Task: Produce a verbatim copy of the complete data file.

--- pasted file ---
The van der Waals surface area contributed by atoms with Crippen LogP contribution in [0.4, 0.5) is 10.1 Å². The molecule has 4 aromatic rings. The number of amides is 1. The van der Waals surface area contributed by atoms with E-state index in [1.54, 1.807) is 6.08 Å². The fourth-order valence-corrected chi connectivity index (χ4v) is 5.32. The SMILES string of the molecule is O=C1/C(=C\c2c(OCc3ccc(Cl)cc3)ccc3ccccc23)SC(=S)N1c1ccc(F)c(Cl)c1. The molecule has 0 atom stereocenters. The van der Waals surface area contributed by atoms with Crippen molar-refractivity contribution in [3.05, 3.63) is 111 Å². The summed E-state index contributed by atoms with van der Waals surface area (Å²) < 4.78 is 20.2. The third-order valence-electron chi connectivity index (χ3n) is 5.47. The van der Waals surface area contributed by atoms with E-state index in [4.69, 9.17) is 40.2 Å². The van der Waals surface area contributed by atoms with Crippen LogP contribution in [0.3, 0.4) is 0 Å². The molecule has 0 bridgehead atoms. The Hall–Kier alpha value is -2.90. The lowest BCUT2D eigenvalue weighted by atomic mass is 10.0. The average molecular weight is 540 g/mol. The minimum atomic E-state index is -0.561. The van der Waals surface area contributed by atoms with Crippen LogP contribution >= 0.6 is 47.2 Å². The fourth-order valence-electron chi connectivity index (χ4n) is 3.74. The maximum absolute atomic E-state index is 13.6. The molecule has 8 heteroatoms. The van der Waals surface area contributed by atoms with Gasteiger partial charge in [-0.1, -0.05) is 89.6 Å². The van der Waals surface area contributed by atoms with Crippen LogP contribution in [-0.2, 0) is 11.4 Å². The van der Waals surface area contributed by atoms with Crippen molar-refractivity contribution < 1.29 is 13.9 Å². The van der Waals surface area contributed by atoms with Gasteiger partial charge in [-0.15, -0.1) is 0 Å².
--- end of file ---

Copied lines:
The van der Waals surface area contributed by atoms with Crippen LogP contribution in [0.4, 0.5) is 10.1 Å². The molecule has 4 aromatic rings. The number of amides is 1. The van der Waals surface area contributed by atoms with E-state index in [1.54, 1.807) is 6.08 Å². The fourth-order valence-corrected chi connectivity index (χ4v) is 5.32. The SMILES string of the molecule is O=C1/C(=C\c2c(OCc3ccc(Cl)cc3)ccc3ccccc23)SC(=S)N1c1ccc(F)c(Cl)c1. The molecule has 0 atom stereocenters. The van der Waals surface area contributed by atoms with Crippen molar-refractivity contribution in [3.05, 3.63) is 111 Å². The summed E-state index contributed by atoms with van der Waals surface area (Å²) < 4.78 is 20.2. The third-order valence-electron chi connectivity index (χ3n) is 5.47. The van der Waals surface area contributed by atoms with E-state index in [4.69, 9.17) is 40.2 Å². The van der Waals surface area contributed by atoms with Crippen LogP contribution in [0.3, 0.4) is 0 Å². The molecule has 0 bridgehead atoms. The Hall–Kier alpha value is -2.90. The lowest BCUT2D eigenvalue weighted by atomic mass is 10.0. The average molecular weight is 540 g/mol. The minimum atomic E-state index is -0.561. The van der Waals surface area contributed by atoms with Crippen LogP contribution >= 0.6 is 47.2 Å². The fourth-order valence-electron chi connectivity index (χ4n) is 3.74. The maximum absolute atomic E-state index is 13.6. The molecule has 8 heteroatoms. The van der Waals surface area contributed by atoms with Gasteiger partial charge in [-0.1, -0.05) is 89.6 Å². The van der Waals surface area contributed by atoms with Crippen LogP contribution in [-0.2, 0) is 11.4 Å². The van der Waals surface area contributed by atoms with Crippen molar-refractivity contribution < 1.29 is 13.9 Å². The van der Waals surface area contributed by atoms with Gasteiger partial charge in [-0.15, -0.1) is 0 Å².